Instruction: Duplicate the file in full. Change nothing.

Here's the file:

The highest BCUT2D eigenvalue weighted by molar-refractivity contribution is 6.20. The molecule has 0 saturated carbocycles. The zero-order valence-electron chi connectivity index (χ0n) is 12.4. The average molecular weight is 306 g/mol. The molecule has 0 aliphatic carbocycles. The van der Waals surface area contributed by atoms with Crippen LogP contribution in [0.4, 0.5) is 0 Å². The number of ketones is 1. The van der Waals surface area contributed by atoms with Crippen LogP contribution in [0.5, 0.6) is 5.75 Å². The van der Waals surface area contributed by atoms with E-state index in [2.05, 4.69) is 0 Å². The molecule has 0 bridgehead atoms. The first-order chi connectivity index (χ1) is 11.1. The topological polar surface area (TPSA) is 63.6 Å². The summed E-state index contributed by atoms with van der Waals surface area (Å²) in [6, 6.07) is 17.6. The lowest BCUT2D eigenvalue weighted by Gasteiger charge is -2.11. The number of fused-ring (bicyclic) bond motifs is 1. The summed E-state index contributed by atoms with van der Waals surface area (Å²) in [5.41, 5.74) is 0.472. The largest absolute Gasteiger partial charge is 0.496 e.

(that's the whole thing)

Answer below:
The highest BCUT2D eigenvalue weighted by molar-refractivity contribution is 6.20. The molecule has 0 saturated carbocycles. The zero-order valence-electron chi connectivity index (χ0n) is 12.4. The average molecular weight is 306 g/mol. The molecule has 0 aliphatic carbocycles. The van der Waals surface area contributed by atoms with Crippen LogP contribution in [0.4, 0.5) is 0 Å². The number of ketones is 1. The van der Waals surface area contributed by atoms with Crippen LogP contribution in [0.5, 0.6) is 5.75 Å². The van der Waals surface area contributed by atoms with E-state index in [2.05, 4.69) is 0 Å². The molecule has 0 bridgehead atoms. The first-order chi connectivity index (χ1) is 11.1. The topological polar surface area (TPSA) is 63.6 Å². The summed E-state index contributed by atoms with van der Waals surface area (Å²) in [6, 6.07) is 17.6. The lowest BCUT2D eigenvalue weighted by Gasteiger charge is -2.11. The number of fused-ring (bicyclic) bond motifs is 1. The summed E-state index contributed by atoms with van der Waals surface area (Å²) in [5.41, 5.74) is 0.472. The largest absolute Gasteiger partial charge is 0.496 e.